If you want to make this recipe the original way, with rabbit, bear in mind that rabbit is tougher and leaner than chicken so it will take a little longer and needs to be covered to keep the meat moist, so cover the pan and let it simmer 45 minutes to an hour, or until tender. If there is too much liquid left in the pan, raise the heat to reduce the sauce.

Any dry white wine will work nicely for Ischia-Style Chicken, but in keeping with the spirit of the region, I’d look for a Falanghina or a Greco di Tufo.

Pollo all’ischitana (Ischia-Style Chicken)

Rating: 51

Prep Time: 15 minutes

Cook Time: 45 minutes

Total Time: 1 hour

Yield: Serves 4-6

Pollo all’ischitana (Ischia-Style Chicken)

Ingredients

  • 1 young chicken (or rabbit) cut into serving pieces
  • 250g (1/2 lb) fresh tomatoes, cut roughly into chunks (or more, if you like)
  • Several large sprigs of fresh basil, leaves removed and torn into pieces
  • White wine
  • Salt and pepper
  • Lard

Directions

  1. Melt a good dollop of lard in a sauté pan or braiser large enough to hold all the chicken pieces in one layer. When the lard is melted and hot, add the chicken pieces and brown them well on all sides. Season the chicken pieces well with salt and pepper on all sides, turning them as you go. Now add a good glug of white wine and the tomato.
  2. Let the chicken simmer uncovered in the wine and tomato over moderate heat, turning them from time to time, until the meat is quite tender, about 30-45 minutes, depending on the size and age of your chicken. By the time the chicken is cooked, the tomatoes will have melted and the wine will have reduced down to glossy sauce that should cling nicely to all the chicken pieces. Just a few minutes before the chicken is done, add the fresh basil and mix well.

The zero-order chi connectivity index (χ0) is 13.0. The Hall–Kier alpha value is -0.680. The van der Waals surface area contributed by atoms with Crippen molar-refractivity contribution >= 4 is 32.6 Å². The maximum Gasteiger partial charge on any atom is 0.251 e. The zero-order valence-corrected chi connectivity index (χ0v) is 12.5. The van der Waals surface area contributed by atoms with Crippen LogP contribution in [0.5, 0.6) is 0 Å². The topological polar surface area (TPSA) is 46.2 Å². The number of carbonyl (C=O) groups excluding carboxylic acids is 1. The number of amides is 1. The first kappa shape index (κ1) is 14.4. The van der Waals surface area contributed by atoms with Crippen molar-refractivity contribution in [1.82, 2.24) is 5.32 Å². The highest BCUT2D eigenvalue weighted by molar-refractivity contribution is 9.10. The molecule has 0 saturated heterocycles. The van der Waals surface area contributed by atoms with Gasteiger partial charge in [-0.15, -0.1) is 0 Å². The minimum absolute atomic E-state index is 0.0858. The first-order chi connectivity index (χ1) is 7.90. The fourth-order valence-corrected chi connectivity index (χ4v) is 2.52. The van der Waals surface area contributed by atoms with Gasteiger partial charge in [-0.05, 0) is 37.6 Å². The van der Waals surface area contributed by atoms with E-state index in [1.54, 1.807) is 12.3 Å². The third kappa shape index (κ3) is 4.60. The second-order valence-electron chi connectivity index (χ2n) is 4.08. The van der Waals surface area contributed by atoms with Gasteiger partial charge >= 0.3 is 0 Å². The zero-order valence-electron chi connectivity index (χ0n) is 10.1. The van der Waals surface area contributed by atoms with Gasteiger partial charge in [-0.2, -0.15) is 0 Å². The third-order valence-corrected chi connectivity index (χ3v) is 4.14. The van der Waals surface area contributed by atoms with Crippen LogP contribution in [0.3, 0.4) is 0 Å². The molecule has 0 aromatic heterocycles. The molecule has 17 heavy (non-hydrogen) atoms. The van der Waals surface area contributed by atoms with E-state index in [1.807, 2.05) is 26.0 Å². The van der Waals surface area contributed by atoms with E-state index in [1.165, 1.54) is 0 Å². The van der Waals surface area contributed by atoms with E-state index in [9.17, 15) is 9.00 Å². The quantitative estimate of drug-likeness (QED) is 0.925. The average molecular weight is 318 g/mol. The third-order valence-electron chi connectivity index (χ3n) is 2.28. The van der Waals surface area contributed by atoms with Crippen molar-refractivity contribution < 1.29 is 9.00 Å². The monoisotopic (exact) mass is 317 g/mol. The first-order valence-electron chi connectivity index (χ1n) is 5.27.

3. Adjust the seasoning and serve right away, napping the chicken with any sauce that is left in the pan.
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FrankPollo all’ischitana (Ischia-Style Chicken)

Comments

  1. Vicki Bensinger

    This sound delicious and I’m certain I’d b making this with chicken.

    When we were in Italy we went to Capri as well. Very crowed and touristy but enjoyable your little vacation spot sounds wonderful. I will have to remember that next time we return.

    1. Author
      Frank

      Thanks, Vicky! Ischia is worth a visit. It’s also touristy (mostly Germans) but not quite as intense as Capri, especially in the off season.

  2. Rowald

    Hey Frank,
    Tried your suggestion and worked like a charm. I only have myself to feed, so I usually end up with leftovers in fridge and freezer, hence my question.

    The microwave will do for some dishes still, but beauts like this one will go straight to the pan. The chicken came out juicy as the first time around.

    Again: Amazing stuff. Will certainly try to make this with rabbit the next time.

  3. Maria

    I can’t cook without measurements, is there any way u could provide that for people like me. I would love to try many of your recipes including zuppa Di pesce but there aren’t measurements.

    Iam lost.
    Thank u
    Maria

    1. Author
      Frank

      Maria,